Sequencing Considerations: Restorative Yoga Part 2

Key Points

  • As with traditional poses, Restorative poses are categorized as forward bends, backbends, twists, lateral bends and inversions. Typical sequencing considerations for these pose types apply. For more information, see Asana Categories & Families and Sequencing Fundamentals.
  • In The Therapeutic Yoga Kit, the authors recommend that a Restorative sequence begin with a simple, heart-opening pose to release tension from typical daily habits of sitting, driving, etc., and to allow the breath to deepen.
  • Even though all poses in a Restorative sequence can be considered relaxing, it’s advised that the sequence end with one of the deepest relaxation poses such as a Supported Savasana.
  • Often, students are guided to be in Restorative poses for 2 to 3 minutes minimum, and up to 10 to 20 minutes or more.
  • Breath practices, guided visualizations and meditations are ideal accompaniments both for their inherent effectiveness and to support the quiet nature of the practice.

Savasana in Active Part of Class

Not Always the Final Pose

Savasana is not confined to being the final pose. Some traditions, such as Sivananda Yoga, intersperse Savasana between their sequences of high intensity postures. Used in this way, this innocuous pose provides a physiological, yet powerfully understated value – that of developing energy, vigor and rebound. The ability to move from intense activity to a state of complete inaction becomes interval training for our body’s energy. It helps our breath improve, stress hormones regulate, and brain activity restore to balanced states. Over time, this interval regimen can reduce the unconscious state of chronic, profound exhaustion that many of us suffer. – Steven Weiss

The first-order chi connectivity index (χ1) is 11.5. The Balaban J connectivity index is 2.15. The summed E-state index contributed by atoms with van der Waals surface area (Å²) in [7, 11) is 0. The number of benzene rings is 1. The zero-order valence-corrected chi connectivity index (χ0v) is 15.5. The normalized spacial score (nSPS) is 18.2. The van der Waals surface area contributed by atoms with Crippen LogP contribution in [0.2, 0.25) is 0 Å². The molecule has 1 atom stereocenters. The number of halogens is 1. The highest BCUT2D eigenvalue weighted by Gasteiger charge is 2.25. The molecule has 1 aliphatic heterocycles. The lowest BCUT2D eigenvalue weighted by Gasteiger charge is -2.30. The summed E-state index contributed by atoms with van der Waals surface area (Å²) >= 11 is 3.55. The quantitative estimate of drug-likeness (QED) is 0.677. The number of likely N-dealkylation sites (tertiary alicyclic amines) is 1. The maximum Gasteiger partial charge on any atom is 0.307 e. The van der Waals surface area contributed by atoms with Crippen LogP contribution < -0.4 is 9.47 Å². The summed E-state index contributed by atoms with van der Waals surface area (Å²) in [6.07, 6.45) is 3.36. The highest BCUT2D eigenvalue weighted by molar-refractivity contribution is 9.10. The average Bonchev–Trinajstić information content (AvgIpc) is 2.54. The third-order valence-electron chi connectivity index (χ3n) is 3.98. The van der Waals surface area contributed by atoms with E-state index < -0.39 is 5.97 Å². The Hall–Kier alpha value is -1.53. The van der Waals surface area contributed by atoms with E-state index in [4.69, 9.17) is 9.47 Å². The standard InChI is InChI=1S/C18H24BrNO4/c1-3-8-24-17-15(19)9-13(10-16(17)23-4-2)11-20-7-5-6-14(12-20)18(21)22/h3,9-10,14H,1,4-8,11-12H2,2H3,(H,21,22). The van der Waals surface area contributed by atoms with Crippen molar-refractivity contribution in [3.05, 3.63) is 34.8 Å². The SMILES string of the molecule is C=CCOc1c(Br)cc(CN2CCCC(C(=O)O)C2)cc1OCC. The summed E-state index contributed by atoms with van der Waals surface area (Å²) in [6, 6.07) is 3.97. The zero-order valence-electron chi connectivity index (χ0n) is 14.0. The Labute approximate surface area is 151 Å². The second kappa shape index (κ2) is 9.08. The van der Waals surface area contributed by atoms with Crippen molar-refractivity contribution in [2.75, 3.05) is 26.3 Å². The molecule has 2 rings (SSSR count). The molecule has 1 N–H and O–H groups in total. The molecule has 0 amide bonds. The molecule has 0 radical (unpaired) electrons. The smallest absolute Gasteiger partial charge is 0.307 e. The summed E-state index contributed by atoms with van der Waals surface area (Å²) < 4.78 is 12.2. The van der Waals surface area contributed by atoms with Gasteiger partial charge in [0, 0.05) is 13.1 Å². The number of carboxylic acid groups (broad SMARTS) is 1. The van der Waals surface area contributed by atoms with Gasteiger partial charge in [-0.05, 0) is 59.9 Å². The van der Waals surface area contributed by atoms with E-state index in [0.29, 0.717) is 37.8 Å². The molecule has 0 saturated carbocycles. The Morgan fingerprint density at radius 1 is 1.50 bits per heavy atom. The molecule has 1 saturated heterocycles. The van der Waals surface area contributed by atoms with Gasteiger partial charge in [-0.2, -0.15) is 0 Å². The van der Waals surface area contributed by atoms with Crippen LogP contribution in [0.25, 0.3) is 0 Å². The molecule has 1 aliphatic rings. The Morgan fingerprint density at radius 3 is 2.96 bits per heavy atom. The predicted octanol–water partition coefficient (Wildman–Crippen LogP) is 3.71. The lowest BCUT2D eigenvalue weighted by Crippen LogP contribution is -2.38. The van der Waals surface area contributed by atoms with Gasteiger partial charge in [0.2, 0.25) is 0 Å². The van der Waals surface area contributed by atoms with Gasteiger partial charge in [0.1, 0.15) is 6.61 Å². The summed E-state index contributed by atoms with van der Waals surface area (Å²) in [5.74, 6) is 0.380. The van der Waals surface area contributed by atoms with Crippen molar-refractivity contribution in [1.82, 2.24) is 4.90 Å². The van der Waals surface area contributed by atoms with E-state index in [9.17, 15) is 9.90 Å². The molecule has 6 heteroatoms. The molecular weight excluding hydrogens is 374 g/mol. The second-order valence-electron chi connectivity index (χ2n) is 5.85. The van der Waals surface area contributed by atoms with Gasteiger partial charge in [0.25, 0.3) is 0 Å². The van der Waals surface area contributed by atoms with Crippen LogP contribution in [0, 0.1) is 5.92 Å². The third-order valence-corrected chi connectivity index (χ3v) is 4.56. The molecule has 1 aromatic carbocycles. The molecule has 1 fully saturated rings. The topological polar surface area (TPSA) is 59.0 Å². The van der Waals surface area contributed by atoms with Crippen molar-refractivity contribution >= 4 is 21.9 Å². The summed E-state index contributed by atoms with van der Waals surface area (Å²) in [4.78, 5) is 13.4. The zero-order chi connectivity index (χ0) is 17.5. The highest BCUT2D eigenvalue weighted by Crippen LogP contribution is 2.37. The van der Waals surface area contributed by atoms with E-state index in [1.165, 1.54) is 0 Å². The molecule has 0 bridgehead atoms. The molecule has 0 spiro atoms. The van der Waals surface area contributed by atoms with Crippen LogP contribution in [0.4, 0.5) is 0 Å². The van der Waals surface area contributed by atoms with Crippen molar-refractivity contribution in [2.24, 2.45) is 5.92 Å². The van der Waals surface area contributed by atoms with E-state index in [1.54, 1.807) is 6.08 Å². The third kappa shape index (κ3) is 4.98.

Restorative or Gentle?

  • What may be called “classic” Restorative Yoga is to focus on a few Restorative poses, such as Judith Lasater teaches in the highly regarded book, Relax and Renew.
  • Others may call a sequence “restorative” when it is primarily focused on supported postures, whether or not the poses come from the small, core group of “classic” Restorative postures.
  • The line between “Gentle” and “Restorative” can get blurred, but it seems a useful distinction is that the purpose of Restorative Yoga is releasing tension vs stretching or strengthening.
  • Some classes pair Restorative asana with gentle movement. Whether the sequence is called “Gentle,” “Restorative” or other, the approach is typically to begin class with movement or to intersperse gentle movement throughout, with an emphasis on preparing for — and spending a significant amount of time in — Restorative postures.
  • See also: Stretches and Flows / Mini-Vinyasas

Sample Sequences